A November 1941 report to NKVD chief L.P. Beria detailed the work of the blocking detachments: A precise total of 657,364 Red Army personnel had so far been arrested on suspicion of desertion, and most were immediately sent back to the front. However, 25,878 were detained and variously charged with cowardice, treason, sabotage, espionage, instigating panic among the troops, and self-inflicted wounds. More than 10,000 of these men were subjected to the “supreme measure”—summary execution—a third of them publicly, and the rest were consigned to penal battalions. Every field army maintained such battalions and they were committed to battle in the most dangerous situations, with the expectation most of their personnel would be killed.
The NKVD blocking detachments did not always have an easy time of it. On more than a few occasions they had to fight pitched battles with retreating Red Army units that refused to turn back to be annihilated by the Germans. In this manner Stalin’s ringing slogan—“Not one step back!”—was brutally enforced. Only in 1944, after the war situation had turned decisively in the USSR’s favor, were the blocking detachments scaled back.
Sometime in 1942—the details are murky—the SMERSH organization was created within the NKVD; the name is an acronym based on the Russian for “Death to Spies.” SMERSH was broadly responsible for counter-espionage and counterintelligence and one of its departments dealt with Red Army affairs. Its duties included securing the front line against penetration by enemy agents and “anti-Soviet elements,” investigating treasonous activities in the ranks, preventing desertion and evasion of duty, and processing military and civil personnel freed from enemy captivity. These latter groups were viewed by the regime with the darkest suspicion as potential subversives, and many such people were summarily dispatched to the Gulag. SMERSH was headed by Viktor Abakumov, who became Minister of State Security after the war.
By all accounts, SMERSH was highly effective as a counter-espionage and counterintelligence organization. But its supervision of the Red Army was carried out in a manner that reflected Stalin’s own paranoia and cruelty. Among the countless victims of SMERSH was one Captain of Artillery Aleksandr Isayevich Solzhenitsyn, arrested in East Prussia in February 1945 and consigned to the Gulag on grounds of disseminating “anti-Soviet propaganda.” This consisted of critical comments in a private letter to a friend about the horrific atrocities committed by Red Army troops against German civilians. (Solzhenitsyn was later to take a grand literary revenge on his oppressors.)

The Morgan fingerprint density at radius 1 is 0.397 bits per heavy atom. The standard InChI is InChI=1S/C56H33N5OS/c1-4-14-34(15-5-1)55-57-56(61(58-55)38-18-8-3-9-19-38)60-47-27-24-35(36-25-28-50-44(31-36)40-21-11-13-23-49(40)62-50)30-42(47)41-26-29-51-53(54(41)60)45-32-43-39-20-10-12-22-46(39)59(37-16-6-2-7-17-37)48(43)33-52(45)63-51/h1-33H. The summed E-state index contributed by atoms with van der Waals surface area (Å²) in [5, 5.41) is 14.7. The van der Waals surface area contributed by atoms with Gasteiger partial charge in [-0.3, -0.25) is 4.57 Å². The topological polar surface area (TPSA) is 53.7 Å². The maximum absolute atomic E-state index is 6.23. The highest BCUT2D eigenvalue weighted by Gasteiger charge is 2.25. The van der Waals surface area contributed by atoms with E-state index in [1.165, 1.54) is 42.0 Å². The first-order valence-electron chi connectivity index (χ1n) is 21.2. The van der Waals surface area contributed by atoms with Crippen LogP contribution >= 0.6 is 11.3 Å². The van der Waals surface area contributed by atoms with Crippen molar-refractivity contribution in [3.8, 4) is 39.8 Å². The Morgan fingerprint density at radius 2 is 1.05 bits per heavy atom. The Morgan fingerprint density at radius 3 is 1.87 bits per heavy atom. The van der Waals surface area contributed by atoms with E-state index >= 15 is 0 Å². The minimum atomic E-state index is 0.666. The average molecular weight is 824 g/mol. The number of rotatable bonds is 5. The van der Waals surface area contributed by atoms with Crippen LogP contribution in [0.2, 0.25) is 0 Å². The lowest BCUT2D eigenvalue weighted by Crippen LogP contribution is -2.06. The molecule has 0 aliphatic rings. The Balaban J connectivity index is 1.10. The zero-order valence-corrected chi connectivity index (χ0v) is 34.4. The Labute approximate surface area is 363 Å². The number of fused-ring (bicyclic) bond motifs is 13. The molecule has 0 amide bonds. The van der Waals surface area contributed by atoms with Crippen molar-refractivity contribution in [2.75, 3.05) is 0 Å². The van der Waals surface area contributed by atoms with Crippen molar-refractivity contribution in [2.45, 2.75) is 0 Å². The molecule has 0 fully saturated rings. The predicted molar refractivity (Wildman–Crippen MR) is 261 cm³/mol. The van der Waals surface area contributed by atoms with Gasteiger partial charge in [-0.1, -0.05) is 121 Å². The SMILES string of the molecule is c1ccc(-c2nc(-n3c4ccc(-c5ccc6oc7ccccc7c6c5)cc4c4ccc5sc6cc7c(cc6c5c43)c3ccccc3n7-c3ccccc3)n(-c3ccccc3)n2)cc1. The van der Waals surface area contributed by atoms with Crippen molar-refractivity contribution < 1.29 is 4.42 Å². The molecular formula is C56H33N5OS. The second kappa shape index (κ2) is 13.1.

It is certainly true that patriotism reinforced by a deep hatred of the Nazi enemy motivated Soviet soldiers. But these primitive emotions were buttressed by a systematic reign of compulsion and terror perpetrated by the organs of state security. As Stalin himself once remarked to Winston Churchill, it took a brave man to be a coward in the Red Army. Russian ideas about military discipline seem not to have changed very much since then.
The NKVD also played a key role in the “liberation” of eastern Europe; that is, in the imposition of communist regimes on such countries as Poland, Rumania, and Hungary. The method of the purge, already well tried in the USSR itself, was applied to the new provinces of the Soviet empire. “Anti-Soviet elements” were hunted down, arrested, and either liquidated on the spot or consigned to the Gulag. The similarity to current events in Russian-occupied areas of Ukraine could not be more obvious: mass shootings and deportations aimed at breaking resistance, eliminating potential opposition leaders, and reducing the remaining population to a state of numb docility.
In peace and war, the NKVD’s conduct reflected the character of the Stalinist Soviet Union—indeed of the dictator himself. The same may be said of the conduct of the Russian armed forces in Ukraine today—it’s an accurate reflection of Putinist Russia and of Vladimir Putin himself. That’s worth remembering in the wake of Russia’s celebration of Victory Day to the accompaniment of presidential rants about Ukrainian “Nazis.”
Thomas Gregg is a retired advertising copywriter and a US Army Vietnam veteran with a combined 28 years of active and reserve service. He lives in Indiana. This essay was originally published in his newsletter, Unwoke in Indiana.